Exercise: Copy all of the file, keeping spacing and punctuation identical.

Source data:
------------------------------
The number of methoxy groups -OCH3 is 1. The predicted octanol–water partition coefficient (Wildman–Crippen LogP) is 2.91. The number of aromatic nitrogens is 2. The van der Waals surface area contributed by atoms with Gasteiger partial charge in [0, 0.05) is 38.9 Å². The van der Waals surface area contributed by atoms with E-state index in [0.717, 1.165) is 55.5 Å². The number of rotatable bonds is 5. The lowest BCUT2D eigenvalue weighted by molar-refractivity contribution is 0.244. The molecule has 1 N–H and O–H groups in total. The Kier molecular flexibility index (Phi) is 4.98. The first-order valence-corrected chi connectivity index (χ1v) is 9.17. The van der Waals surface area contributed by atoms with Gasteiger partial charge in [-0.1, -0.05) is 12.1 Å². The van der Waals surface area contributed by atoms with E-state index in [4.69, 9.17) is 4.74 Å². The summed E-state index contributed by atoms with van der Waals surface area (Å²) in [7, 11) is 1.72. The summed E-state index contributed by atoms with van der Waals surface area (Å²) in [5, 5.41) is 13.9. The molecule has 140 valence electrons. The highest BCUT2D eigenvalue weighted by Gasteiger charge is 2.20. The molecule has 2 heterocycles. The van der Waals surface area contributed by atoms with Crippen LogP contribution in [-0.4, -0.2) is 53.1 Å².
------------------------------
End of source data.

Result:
The number of methoxy groups -OCH3 is 1. The predicted octanol–water partition coefficient (Wildman–Crippen LogP) is 2.91. The number of aromatic nitrogens is 2. The van der Waals surface area contributed by atoms with Gasteiger partial charge in [0, 0.05) is 38.9 Å². The van der Waals surface area contributed by atoms with E-state index in [0.717, 1.165) is 55.5 Å². The number of rotatable bonds is 5. The lowest BCUT2D eigenvalue weighted by molar-refractivity contribution is 0.244. The molecule has 1 N–H and O–H groups in total. The Kier molecular flexibility index (Phi) is 4.98. The first-order valence-corrected chi connectivity index (χ1v) is 9.17. The van der Waals surface area contributed by atoms with Gasteiger partial charge in [-0.1, -0.05) is 12.1 Å². The van der Waals surface area contributed by atoms with E-state index in [4.69, 9.17) is 4.74 Å². The summed E-state index contributed by atoms with van der Waals surface area (Å²) in [7, 11) is 1.72. The summed E-state index contributed by atoms with van der Waals surface area (Å²) in [5, 5.41) is 13.9. The molecule has 140 valence electrons. The highest BCUT2D eigenvalue weighted by Gasteiger charge is 2.20. The molecule has 2 heterocycles. The van der Waals surface area contributed by atoms with Crippen LogP contribution in [-0.4, -0.2) is 53.1 Å².